Today, however, the Biden administration is adopting a new approach towards the Middle East, decreasing its direct involvement in the region. As the U.S. turns the page on twenty years of military intervention in Afghanistan, its Middle Eastern allies are left to handle the aftermath of the American withdrawal by relying on strategies that aim to strengthen their home fronts, increasing cooperation, and decreasing conflict. Allies are also looking to adapt foreign policies that create economic partnerships with friends and foes, establish regional security cooperation plans that are able to meet the challenges arising from Biden’s new foreign policy approach, and address the repercussions resulting from the COVID-19 pandemic.
Gulf countries will face difficult tests as they need to navigate complex and competing interests to reshape and strengthen regional alliances. Immediately after U.S. troops began withdrawing from Afghanistan, Gulf states swiftly took action to assist in the withdrawal plan and to prepare the country for a stable transitional period led by the Taliban. Qatar is a prime example, possessing a mediation policy with the Taliban that became even more effective after the Gulf Crisis of 2017. In addition, the United Arab Emirates’ (UAE) recent election to the United Nations’ Security Council as a non-permanent member for the 2022-2023 term raised its expected diplomatic and logistical role in Afghanistan.
As for Saudi Arabia and Iran, the region’s most consequential antagonists, there is no telling whether they’ll continue to lock horns in Afghanistan or turn to a more conciliatory note, especially after the talks both parties held in April 2021 that eased tensions and exhumed an air of optimism.
Considering recent U.S. actions in Afghanistan, Gulf countries are now tackling two major challenges; the first is facing their fears of handling regional security threats without U.S. assistance, and the second is adapting to the Biden administration’s strategy in the region at a speed that will enable each country to remain in America’s good graces. There is now an unspoken acknowledgment that moving regional rivalries back to Afghanistan will create grave risks for all its competitive neighbors, whether in the Gulf or in India and Pakistan. In fact, if the Gulf Council Countries (GCC) decide to follow a smart strategic approach to Afghanistan’s situation, they may well be able to stabilize the interests of the United States and China in a Taliban governed country.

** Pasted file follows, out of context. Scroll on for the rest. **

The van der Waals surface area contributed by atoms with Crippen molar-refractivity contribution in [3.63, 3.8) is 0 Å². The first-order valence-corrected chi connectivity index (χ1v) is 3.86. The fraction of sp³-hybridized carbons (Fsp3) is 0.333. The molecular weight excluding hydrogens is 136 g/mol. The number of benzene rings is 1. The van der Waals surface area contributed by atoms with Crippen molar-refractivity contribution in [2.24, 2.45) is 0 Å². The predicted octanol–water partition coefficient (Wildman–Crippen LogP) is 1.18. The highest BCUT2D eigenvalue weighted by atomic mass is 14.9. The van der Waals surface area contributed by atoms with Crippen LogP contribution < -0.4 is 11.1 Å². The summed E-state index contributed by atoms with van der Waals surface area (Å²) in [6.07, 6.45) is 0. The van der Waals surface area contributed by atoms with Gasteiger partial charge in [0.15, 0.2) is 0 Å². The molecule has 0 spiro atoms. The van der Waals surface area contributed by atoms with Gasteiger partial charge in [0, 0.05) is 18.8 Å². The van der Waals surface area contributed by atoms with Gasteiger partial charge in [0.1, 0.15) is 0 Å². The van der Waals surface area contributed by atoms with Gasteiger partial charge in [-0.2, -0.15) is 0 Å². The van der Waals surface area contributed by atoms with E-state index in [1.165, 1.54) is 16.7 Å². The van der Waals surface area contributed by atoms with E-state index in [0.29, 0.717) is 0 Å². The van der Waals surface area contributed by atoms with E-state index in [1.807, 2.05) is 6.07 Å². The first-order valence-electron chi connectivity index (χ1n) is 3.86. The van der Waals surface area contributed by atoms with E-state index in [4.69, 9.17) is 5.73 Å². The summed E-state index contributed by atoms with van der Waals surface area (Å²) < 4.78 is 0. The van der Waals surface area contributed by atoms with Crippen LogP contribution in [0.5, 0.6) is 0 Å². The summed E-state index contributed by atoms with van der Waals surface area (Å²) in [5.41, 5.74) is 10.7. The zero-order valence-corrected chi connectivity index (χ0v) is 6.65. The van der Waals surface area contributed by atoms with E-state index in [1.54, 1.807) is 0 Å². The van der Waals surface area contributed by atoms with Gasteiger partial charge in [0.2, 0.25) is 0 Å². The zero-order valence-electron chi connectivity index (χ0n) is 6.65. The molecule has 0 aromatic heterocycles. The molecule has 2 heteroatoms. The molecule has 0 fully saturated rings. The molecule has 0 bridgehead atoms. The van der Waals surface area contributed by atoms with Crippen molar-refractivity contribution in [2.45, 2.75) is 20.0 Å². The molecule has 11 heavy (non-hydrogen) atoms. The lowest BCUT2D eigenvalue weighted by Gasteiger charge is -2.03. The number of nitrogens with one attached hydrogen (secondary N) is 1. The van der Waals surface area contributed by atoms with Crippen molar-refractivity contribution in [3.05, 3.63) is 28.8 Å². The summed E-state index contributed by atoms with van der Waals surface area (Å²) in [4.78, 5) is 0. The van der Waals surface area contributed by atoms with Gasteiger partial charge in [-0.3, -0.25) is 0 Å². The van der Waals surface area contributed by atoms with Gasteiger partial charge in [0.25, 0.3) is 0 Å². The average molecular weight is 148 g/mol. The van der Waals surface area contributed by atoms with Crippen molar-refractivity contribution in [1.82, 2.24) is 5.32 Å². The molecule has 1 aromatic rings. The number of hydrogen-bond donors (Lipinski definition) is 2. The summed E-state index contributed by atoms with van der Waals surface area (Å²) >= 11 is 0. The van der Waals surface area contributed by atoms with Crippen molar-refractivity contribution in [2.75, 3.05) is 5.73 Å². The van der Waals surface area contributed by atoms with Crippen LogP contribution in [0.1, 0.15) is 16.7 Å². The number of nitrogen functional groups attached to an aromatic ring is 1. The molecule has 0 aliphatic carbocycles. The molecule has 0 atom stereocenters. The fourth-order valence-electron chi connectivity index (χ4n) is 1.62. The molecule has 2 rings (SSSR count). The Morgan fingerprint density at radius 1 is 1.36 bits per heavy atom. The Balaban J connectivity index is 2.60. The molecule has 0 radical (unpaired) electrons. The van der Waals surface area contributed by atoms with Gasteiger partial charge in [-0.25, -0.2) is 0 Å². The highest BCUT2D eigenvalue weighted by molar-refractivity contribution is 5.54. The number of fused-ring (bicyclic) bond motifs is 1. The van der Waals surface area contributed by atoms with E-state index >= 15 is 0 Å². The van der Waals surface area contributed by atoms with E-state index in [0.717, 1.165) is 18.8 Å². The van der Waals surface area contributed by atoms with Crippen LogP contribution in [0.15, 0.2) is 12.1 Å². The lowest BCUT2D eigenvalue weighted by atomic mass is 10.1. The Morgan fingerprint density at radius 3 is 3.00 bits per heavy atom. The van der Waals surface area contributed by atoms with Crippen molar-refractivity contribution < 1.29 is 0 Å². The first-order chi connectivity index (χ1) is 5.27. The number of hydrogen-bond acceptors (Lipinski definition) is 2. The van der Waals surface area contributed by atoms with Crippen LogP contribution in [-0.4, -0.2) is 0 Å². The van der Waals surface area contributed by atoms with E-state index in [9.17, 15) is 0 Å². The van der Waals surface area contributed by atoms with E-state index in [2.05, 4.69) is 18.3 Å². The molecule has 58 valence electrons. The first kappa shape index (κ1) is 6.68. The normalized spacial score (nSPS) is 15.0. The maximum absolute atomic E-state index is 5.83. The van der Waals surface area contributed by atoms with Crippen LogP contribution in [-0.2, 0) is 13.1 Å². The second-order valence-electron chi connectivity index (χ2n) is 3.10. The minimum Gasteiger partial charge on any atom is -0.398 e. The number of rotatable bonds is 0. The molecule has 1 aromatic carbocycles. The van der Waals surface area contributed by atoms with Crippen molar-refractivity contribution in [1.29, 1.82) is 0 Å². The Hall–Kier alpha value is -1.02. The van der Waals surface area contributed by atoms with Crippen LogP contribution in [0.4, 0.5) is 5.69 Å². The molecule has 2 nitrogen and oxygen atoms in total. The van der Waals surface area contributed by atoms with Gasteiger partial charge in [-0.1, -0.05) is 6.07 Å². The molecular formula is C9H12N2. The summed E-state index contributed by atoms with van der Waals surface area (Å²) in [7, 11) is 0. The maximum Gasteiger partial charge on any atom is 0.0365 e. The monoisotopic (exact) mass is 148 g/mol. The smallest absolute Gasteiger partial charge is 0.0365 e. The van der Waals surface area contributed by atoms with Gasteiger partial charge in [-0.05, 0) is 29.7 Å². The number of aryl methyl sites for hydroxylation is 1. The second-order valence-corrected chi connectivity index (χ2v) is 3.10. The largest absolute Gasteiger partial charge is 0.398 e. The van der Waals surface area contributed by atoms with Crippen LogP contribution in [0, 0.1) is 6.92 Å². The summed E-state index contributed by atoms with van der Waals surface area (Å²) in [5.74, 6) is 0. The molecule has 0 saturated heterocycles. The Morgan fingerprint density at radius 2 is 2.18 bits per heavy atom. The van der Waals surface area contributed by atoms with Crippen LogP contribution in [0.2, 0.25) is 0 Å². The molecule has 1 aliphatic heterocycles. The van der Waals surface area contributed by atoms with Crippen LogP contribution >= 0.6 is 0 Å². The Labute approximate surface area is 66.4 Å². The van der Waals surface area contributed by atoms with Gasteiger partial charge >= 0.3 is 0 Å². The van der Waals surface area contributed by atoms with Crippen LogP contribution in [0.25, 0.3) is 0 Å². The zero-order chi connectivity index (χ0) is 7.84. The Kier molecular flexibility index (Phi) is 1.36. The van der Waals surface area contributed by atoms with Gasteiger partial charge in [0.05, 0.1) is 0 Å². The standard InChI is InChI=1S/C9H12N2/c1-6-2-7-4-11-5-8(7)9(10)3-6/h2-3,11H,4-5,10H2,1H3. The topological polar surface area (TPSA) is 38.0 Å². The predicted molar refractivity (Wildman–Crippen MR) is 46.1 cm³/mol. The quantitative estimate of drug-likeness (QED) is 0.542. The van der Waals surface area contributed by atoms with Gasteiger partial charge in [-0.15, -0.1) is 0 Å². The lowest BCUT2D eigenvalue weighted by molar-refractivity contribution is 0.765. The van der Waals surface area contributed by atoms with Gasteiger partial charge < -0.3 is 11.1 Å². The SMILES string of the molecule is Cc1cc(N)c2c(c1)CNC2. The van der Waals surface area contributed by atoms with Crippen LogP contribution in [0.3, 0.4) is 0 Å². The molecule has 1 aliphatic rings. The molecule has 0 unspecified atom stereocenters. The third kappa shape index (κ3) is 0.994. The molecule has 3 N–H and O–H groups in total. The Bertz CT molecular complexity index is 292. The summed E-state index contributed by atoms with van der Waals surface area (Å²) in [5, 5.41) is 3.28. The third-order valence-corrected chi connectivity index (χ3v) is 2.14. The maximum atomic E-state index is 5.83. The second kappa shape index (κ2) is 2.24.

The American withdrawal from Afghanistan coincides with the first anniversary of the Abraham Accords, the peace treaty between Israel, UAE, Bahrain, Sudan, and Morocco, which many analysts believe can be explained, though only partly, by the withdrawal. Witnessing the declining levels of U.S. commitment in the region, the UAE and Bahrain saw the Abraham Accords as a hedge against this, by signaling their readiness to establish diplomatic ties with Israel. Further, the recent U.S. withdrawal from Afghanistan serves as further motive for these states to make regional arrangements, such as that with Israel, to manage the repercussions of the decline and ensure their continued state of security.
In the medium and long term, international and regional powers may cooperate to ensure stability in Afghanistan and to prevent it from becoming a breeding ground for terrorist groups. This, of course, does not mean that these powers will refrain from pursuing their own strategic, ideological, and economic interests in the country; in fact, other players will probably join the scene acting on their own behalf or on that of other clients.
In all cases, Washington’s allies will have to come to terms with a new political reality under the Biden administration; a reality that seems to sever itself from the long-standing traditions of liberal internationalism and human rights support that began with Woodrow Wilson and reached their peak in the nineties of the twentieth century.
Mohammad Barhouma is a Jordanian writer and Gulf affairs researcher. He writes for multiple newspapers including the London-based Al-Hayat newspaper (1994-2018), and the Jordan-based Al-Ghad newspaper (2007-2018). In 2014, he published his notable work, a book on religious reformations and the modern era, titled "Moral Consciousness and Its Role in Religious Reform.”